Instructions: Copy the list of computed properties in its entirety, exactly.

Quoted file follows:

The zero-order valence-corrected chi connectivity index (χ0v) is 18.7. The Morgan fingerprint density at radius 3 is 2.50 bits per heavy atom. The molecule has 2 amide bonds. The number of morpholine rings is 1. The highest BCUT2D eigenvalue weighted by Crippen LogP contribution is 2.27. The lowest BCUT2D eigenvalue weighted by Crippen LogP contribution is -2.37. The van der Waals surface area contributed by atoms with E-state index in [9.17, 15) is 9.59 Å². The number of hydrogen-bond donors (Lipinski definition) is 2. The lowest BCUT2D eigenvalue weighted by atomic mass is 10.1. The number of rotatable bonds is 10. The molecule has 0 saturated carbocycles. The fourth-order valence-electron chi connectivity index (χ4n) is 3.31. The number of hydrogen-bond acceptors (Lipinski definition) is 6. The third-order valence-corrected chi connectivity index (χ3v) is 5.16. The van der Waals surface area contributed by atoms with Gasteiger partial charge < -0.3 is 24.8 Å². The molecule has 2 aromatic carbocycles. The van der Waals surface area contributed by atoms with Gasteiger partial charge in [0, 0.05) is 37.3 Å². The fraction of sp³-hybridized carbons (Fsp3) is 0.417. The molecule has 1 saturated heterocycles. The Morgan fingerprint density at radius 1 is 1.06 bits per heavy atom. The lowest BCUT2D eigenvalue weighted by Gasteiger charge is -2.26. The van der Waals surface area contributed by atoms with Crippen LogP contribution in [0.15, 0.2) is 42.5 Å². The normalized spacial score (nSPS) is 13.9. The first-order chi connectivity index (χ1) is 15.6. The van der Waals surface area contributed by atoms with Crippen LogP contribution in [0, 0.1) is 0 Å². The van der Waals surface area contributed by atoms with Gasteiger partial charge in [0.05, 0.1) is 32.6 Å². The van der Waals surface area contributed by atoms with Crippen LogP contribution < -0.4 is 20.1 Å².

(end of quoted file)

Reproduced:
The zero-order valence-corrected chi connectivity index (χ0v) is 18.7. The Morgan fingerprint density at radius 3 is 2.50 bits per heavy atom. The molecule has 2 amide bonds. The number of morpholine rings is 1. The highest BCUT2D eigenvalue weighted by Crippen LogP contribution is 2.27. The lowest BCUT2D eigenvalue weighted by Crippen LogP contribution is -2.37. The van der Waals surface area contributed by atoms with E-state index in [9.17, 15) is 9.59 Å². The number of hydrogen-bond donors (Lipinski definition) is 2. The lowest BCUT2D eigenvalue weighted by atomic mass is 10.1. The number of rotatable bonds is 10. The molecule has 0 saturated carbocycles. The fourth-order valence-electron chi connectivity index (χ4n) is 3.31. The number of hydrogen-bond acceptors (Lipinski definition) is 6. The third-order valence-corrected chi connectivity index (χ3v) is 5.16. The van der Waals surface area contributed by atoms with Gasteiger partial charge < -0.3 is 24.8 Å². The molecule has 2 aromatic carbocycles. The van der Waals surface area contributed by atoms with Gasteiger partial charge in [0, 0.05) is 37.3 Å². The fraction of sp³-hybridized carbons (Fsp3) is 0.417. The molecule has 1 saturated heterocycles. The Morgan fingerprint density at radius 1 is 1.06 bits per heavy atom. The lowest BCUT2D eigenvalue weighted by Gasteiger charge is -2.26. The van der Waals surface area contributed by atoms with Crippen LogP contribution in [0.15, 0.2) is 42.5 Å². The normalized spacial score (nSPS) is 13.9. The first-order chi connectivity index (χ1) is 15.6. The van der Waals surface area contributed by atoms with Crippen LogP contribution in [0, 0.1) is 0 Å². The van der Waals surface area contributed by atoms with Gasteiger partial charge in [0.05, 0.1) is 32.6 Å². The van der Waals surface area contributed by atoms with Crippen LogP contribution < -0.4 is 20.1 Å².